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The Gift of Bob Dylan


Cole Parker

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I just read Duncan Ryder's new short story on AD.

What a marvelous piece of work! Sensitive and finely crafted, intelligent and evocative. Just wonderful stuff.

C

I couldn't agree with Cole more. If you like words, if you're fascinated by the way the right words are fashioned together, if you can let your heart go and follow these right words, this story will take you to new heights.

I don't know how to better describe what I just read. This was Duncan Ryder writing poetry.

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Thanks all. It's been a long time since I tried a short story... this one seems to be hitting a few chords.

There are so many stories about the pain that comes from the exploitation of innocence, and that is one way that we learn... but I really wanted to take a look at the other side of that, at the man who is strong and kind and generous enough to recognize and honour it. That too is a way to learn...

Duncan.

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And a far better way, I think. I had a somewhat similar experience when I was a very young man, here in Seattle.

I was working in a restaurant, the very first that i ever cooked in. The head chef was a campy, screaming queen named Jeffrey. He recognized that I was a very innocent young man, without a clue about life in the gay community, and he took me under his wing and was very kind and nurturing. He could have exploited me very easily, but he chose to teach me how to cook, how to fight off the despair of loneliness and how to wait for the right time to express the needs and desires that I had experienced for so long. He told me almost the very same thing that the older man in your tale tells the protagonist: You're going to make some man very happy some day. I will always cherish his kindness to me.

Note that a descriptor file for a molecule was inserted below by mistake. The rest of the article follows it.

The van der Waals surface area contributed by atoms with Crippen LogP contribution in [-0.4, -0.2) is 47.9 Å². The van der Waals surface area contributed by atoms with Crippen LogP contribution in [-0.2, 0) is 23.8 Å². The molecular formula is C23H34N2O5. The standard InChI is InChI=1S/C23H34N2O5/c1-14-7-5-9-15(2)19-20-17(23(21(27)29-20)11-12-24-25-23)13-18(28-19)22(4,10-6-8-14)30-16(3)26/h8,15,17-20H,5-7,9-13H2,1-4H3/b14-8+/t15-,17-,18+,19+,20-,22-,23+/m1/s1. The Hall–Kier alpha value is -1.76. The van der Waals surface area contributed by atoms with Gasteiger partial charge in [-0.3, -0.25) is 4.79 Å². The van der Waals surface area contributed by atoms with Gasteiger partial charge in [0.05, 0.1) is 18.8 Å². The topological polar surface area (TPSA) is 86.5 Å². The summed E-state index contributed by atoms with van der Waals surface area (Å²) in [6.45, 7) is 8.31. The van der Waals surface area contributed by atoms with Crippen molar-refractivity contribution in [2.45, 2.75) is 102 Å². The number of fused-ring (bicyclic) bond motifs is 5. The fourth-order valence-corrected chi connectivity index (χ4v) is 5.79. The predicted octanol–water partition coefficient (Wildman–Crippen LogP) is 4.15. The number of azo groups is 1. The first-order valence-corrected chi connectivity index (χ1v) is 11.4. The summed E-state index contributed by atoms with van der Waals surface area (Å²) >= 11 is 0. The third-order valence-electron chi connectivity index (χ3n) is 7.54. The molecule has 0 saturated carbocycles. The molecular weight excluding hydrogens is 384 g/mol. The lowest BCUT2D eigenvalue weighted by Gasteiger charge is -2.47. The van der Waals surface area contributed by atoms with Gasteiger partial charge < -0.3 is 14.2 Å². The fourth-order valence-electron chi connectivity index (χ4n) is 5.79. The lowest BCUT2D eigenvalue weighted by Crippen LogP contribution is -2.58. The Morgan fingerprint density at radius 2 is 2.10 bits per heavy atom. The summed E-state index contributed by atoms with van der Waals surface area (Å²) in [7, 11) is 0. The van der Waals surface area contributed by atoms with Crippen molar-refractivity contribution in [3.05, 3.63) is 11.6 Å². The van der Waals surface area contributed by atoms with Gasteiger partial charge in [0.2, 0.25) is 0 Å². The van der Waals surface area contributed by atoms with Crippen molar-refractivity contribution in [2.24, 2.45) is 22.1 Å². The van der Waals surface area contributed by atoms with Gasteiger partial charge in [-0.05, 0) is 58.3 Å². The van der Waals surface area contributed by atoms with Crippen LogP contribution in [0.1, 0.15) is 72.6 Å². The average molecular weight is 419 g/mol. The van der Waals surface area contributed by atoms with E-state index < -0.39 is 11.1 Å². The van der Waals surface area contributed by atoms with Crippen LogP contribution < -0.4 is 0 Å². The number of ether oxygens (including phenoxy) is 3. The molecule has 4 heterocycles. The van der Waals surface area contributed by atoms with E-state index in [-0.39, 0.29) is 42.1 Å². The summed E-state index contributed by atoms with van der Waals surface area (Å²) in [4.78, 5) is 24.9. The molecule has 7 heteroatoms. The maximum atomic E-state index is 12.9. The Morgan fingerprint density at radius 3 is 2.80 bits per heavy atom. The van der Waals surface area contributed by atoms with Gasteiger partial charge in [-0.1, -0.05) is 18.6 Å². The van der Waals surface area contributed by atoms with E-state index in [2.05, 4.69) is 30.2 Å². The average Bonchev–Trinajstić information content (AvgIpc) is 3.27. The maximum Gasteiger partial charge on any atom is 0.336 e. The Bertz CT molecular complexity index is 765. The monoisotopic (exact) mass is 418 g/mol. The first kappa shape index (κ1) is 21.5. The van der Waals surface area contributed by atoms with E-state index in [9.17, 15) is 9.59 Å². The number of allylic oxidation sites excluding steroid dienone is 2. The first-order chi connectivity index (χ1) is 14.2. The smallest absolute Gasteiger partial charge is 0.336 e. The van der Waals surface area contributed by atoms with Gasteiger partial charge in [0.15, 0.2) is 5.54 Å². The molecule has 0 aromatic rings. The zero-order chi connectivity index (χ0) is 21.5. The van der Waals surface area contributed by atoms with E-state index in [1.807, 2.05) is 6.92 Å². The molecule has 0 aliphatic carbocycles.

cheers!

aj

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Great short story. Duncan is one of my favorite authors. His Everybody's Wounded has some of the most intense writing I've ever read, anywhere, online or printed. The sequel How the Light Gets In (in progress) leaves me hanging my my fingernails waiting for the next chapter to be posted.

Colin :icon_geek:

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And a far better way, I think. I had a somewhat similar experience when I was a very young man, here in Seattle.

I was working in a restaurant, the very first that i ever cooked in. The head chef was a campy, screaming queen named Jeffrey. He recognized that I was a very innocent young man, without a clue about life in the gay community, and he took me under his wing and was very kind and nurturing. He could have exploited me very easily, but he chose to teach me how to cook, how to fight off the despair of loneliness and how to wait for the right time to express the needs and desires that I had experienced for so long. He told me almost the very same thing that the older man in your tale tells the protagonist: You're going to make some man very happy some day. I will always cherish his kindness to me.

cheers!

aj

Here's to all the "michaels" and Jeffreys of this world, to their strength and their sensitivity and their generosity. And may we all hae the strength and the courage and the generosity to pass on the gift when we have the opportunity.

Duncan.

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